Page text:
The Millennials Are Coming: How Will You Adjust Your Communications, Collaboration Tools?
There’s no disputing that a new generation is making its way to the business world. In fact, by 2025, those born between the 80’s and 90’s, affectionately dubbed the Millennials, will make up the majority of the workforce.
So what does that mean for your company? That you have to be ready to equip your newest workforce with the communications and capabilities they are used to leveraging in their everyday lives.
“I was at a conference for a number of our dealers and at a table with the dealer’s 18-year-old daughter and I was asking her what she is seeing with technology,” Kevin Butler, director of Product Management for Vertical Communications, said during this morning’s ITEXPO panel discussion titled “Unifying Communications for the Connected Business.”
“She said, ‘I don’t talk on the phone ever,’ and that was really tough to hear,” he added. “But then she saved me from dying right there in my seat and said, ‘Except for when I have a problem with a business—then I want to talk to them on the phone.’ That was the point where I said, we have to consider this as a business. There are more forms of communication that this group wants to use and we have to be available to offer all of them.”
Echoing a similar sentiment, fellow panelist Rick Garcia, Director of Business Development of Vitelity, said that the impending generational gap in the workforce will greatly impact organizations across all spaces. For instance, every feature you see in the business space today was driven from some sort of consumer habit or trend, and that trend will not slow down any time soon.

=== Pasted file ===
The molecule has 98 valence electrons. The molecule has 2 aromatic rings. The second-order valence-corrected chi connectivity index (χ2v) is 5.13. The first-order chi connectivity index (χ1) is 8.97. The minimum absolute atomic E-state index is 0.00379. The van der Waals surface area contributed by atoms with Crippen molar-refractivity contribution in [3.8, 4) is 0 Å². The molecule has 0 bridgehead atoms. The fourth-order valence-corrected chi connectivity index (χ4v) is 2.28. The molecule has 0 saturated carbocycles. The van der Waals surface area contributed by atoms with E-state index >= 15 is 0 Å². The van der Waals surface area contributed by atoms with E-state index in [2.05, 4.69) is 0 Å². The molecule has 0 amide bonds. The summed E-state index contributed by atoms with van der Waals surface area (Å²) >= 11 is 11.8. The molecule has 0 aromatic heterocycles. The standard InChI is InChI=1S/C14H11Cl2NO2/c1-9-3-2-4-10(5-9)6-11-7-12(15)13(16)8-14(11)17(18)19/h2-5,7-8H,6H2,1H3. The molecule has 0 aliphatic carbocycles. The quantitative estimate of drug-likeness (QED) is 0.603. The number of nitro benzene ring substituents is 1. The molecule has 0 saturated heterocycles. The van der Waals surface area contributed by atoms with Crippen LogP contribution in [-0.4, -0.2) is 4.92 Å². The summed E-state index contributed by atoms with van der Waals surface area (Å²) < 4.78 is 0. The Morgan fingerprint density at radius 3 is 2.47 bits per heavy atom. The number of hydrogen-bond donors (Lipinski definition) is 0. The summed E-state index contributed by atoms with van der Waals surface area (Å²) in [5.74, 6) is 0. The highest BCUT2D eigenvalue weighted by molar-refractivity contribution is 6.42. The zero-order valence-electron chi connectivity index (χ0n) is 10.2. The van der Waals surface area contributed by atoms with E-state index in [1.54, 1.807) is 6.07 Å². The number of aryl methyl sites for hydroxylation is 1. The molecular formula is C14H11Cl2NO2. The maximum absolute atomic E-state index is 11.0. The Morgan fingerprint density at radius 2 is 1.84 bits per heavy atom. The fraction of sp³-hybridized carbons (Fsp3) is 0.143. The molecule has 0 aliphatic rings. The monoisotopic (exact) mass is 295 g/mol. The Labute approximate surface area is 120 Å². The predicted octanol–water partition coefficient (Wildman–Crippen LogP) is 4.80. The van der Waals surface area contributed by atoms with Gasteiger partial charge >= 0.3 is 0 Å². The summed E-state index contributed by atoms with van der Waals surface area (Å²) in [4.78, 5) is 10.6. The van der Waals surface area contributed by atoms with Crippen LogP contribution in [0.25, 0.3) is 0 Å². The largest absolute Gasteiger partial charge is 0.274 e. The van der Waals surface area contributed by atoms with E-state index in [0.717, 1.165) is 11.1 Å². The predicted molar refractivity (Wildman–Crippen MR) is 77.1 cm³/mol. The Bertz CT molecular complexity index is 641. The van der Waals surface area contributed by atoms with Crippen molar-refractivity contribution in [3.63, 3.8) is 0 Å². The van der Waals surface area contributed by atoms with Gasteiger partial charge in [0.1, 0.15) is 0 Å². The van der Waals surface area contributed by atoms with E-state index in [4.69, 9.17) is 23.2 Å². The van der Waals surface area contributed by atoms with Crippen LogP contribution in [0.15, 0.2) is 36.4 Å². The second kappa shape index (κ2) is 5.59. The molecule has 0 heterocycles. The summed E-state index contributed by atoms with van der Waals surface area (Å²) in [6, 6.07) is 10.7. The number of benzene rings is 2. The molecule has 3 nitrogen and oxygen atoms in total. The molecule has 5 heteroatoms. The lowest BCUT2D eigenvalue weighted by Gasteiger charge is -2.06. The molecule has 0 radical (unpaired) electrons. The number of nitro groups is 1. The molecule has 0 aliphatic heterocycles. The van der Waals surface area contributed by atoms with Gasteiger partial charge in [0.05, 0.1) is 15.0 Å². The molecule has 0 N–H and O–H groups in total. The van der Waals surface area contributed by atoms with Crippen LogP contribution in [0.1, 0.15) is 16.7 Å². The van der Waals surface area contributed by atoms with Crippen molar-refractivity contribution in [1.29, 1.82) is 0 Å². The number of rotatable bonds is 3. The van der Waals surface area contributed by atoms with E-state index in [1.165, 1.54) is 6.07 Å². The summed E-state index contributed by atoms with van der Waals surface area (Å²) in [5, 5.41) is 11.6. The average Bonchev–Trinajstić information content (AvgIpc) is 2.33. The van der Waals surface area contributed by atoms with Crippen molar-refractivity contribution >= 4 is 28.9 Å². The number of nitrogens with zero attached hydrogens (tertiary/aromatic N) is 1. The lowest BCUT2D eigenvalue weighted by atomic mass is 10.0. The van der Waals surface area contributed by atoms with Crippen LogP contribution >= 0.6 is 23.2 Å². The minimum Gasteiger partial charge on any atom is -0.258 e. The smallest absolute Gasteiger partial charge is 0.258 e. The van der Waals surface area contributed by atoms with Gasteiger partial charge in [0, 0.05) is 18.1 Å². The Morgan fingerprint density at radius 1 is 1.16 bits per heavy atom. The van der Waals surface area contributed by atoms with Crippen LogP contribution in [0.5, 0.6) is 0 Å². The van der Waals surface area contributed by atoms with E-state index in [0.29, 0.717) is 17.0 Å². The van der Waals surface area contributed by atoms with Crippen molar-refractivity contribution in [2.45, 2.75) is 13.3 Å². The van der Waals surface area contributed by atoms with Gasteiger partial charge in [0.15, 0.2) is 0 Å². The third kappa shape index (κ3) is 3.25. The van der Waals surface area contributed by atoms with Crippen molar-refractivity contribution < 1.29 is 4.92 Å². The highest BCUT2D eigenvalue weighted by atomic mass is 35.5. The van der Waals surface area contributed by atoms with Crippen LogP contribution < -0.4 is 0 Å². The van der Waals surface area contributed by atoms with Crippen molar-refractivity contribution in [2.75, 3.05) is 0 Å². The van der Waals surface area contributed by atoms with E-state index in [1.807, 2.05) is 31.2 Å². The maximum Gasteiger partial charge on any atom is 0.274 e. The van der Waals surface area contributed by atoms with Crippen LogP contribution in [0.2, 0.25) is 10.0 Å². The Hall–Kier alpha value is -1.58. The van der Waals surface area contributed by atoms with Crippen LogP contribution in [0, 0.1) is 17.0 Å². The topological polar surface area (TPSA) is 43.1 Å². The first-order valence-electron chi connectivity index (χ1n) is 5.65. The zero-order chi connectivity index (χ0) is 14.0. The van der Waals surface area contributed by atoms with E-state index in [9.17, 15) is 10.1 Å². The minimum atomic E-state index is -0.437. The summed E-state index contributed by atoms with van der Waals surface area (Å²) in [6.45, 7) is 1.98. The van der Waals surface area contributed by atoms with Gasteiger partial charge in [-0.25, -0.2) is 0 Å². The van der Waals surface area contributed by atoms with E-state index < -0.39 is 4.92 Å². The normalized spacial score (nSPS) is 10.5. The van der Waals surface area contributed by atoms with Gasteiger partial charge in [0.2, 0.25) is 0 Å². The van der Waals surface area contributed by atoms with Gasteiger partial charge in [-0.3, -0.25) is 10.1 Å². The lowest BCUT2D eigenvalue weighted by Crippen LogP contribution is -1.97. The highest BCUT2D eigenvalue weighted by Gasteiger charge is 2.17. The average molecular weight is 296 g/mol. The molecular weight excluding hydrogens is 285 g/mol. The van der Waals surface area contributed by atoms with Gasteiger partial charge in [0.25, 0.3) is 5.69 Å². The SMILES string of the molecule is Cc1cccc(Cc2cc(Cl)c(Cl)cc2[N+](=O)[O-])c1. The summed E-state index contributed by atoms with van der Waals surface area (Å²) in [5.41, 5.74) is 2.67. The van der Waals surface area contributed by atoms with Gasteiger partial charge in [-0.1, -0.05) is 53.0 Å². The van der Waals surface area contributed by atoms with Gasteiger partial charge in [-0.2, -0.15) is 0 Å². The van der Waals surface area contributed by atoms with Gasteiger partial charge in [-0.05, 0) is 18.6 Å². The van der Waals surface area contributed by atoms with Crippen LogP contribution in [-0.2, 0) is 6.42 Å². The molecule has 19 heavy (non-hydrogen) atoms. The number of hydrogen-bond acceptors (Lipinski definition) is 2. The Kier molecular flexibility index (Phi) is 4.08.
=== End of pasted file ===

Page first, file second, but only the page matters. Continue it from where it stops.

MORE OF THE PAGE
Conversely, the up-and-coming workforce expects that your business will use similar communications and collaboration solutions they use in their everyday life so they can continue to operate in a manner they are used to.
“When those individuals move into positions of power to have decision-making abilities, they will look for something that’s more advanced than a guy my age who would say things like, ‘I still like the hardphone,’” Garcia explained. “And we at Vitelity are planning for that. We think there will be a lot of mobile down the road.”
John Cash, senior manager of Enterprise Accounts for BlackBerry, agreed, noting his company has spent ample time focusing its attention on building and optimizing for the mobile environment. Specifically the company has focused on building up its BlackBerry Messenger application as a UC tool, which can bring desired functionalities and capabilities to users of all generations.
As vendors prepare to come up with robust enterprise UC solutions that will address this younger, more mobile workforce, the panelists encouraged vendors to refrain from creating barriers to UC adoption. When it comes to adopting enterprise UC solutions, for example, many companies grapple with exorbitant costs and licensing concerns that steer them away from such inception.
“We tend to throw up our own barriers in this industry,” Butler said. “You have to say that UC is always on the table and it’s part of your core offering. If you are not doing that you will become increasingly irrelevant… offer it as a standard part of your package.”
And as vendors look to reposition their UC platforms—optimizing them for the burgeoning workforce—fellow panelist Barry Derrick, product marketing manager of ADTRAN, reminded to keep it simple.
“Users want something easy—something they can pick up and not have to read the manual or a 40-page instruction book on how to use the desk phone. They want to be able to push out and empower their users quickly,” he said.
As the workforce continues to evolve and this younger generation makes its way into decision-making positions, the panelists all cautioned to understand this new market. Understand the tools they use, how they want to interact with their enterprise UC solutions and how you can securely account for personal preferences in your corporate environment.
“We cannot predict the 22-year-old mind—and that’s a scary thing—but that’s what’s coming,” Butler reminded. “Keep it simple; they have no time to read a manual.”
Edited by Maurice Nagle